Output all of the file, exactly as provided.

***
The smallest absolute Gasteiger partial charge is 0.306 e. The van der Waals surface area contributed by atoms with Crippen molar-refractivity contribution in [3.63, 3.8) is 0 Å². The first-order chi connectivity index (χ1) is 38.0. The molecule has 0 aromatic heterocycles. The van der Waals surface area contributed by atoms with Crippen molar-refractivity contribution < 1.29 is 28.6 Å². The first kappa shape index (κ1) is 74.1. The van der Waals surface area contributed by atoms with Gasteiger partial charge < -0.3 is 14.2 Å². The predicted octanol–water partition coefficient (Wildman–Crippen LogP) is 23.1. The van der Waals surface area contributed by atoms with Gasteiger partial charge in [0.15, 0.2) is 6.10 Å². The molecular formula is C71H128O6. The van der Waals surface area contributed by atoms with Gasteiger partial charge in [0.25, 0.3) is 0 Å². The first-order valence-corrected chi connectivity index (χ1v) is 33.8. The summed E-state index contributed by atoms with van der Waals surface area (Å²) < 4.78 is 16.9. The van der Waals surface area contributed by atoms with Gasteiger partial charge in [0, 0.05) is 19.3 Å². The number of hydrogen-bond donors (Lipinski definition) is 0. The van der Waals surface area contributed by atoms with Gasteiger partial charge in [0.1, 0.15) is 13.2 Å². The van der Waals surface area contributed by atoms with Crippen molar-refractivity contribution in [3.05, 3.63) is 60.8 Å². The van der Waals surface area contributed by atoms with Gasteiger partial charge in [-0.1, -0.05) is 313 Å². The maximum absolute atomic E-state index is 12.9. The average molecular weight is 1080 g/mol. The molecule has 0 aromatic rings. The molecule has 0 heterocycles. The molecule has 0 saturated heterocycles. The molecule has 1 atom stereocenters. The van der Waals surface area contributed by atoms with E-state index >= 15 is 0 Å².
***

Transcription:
The smallest absolute Gasteiger partial charge is 0.306 e. The van der Waals surface area contributed by atoms with Crippen molar-refractivity contribution in [3.63, 3.8) is 0 Å². The first-order chi connectivity index (χ1) is 38.0. The molecule has 0 aromatic heterocycles. The van der Waals surface area contributed by atoms with Crippen molar-refractivity contribution < 1.29 is 28.6 Å². The first kappa shape index (κ1) is 74.1. The van der Waals surface area contributed by atoms with Gasteiger partial charge < -0.3 is 14.2 Å². The predicted octanol–water partition coefficient (Wildman–Crippen LogP) is 23.1. The van der Waals surface area contributed by atoms with Gasteiger partial charge in [0.15, 0.2) is 6.10 Å². The molecular formula is C71H128O6. The van der Waals surface area contributed by atoms with Gasteiger partial charge in [0.25, 0.3) is 0 Å². The first-order valence-corrected chi connectivity index (χ1v) is 33.8. The summed E-state index contributed by atoms with van der Waals surface area (Å²) < 4.78 is 16.9. The van der Waals surface area contributed by atoms with Gasteiger partial charge in [0, 0.05) is 19.3 Å². The number of hydrogen-bond donors (Lipinski definition) is 0. The van der Waals surface area contributed by atoms with Gasteiger partial charge in [0.1, 0.15) is 13.2 Å². The van der Waals surface area contributed by atoms with Crippen molar-refractivity contribution in [3.05, 3.63) is 60.8 Å². The van der Waals surface area contributed by atoms with Gasteiger partial charge in [-0.1, -0.05) is 313 Å². The maximum absolute atomic E-state index is 12.9. The average molecular weight is 1080 g/mol. The molecule has 0 aromatic rings. The molecule has 0 heterocycles. The molecule has 0 saturated heterocycles. The molecule has 1 atom stereocenters. The van der Waals surface area contributed by atoms with E-state index >= 15 is 0 Å².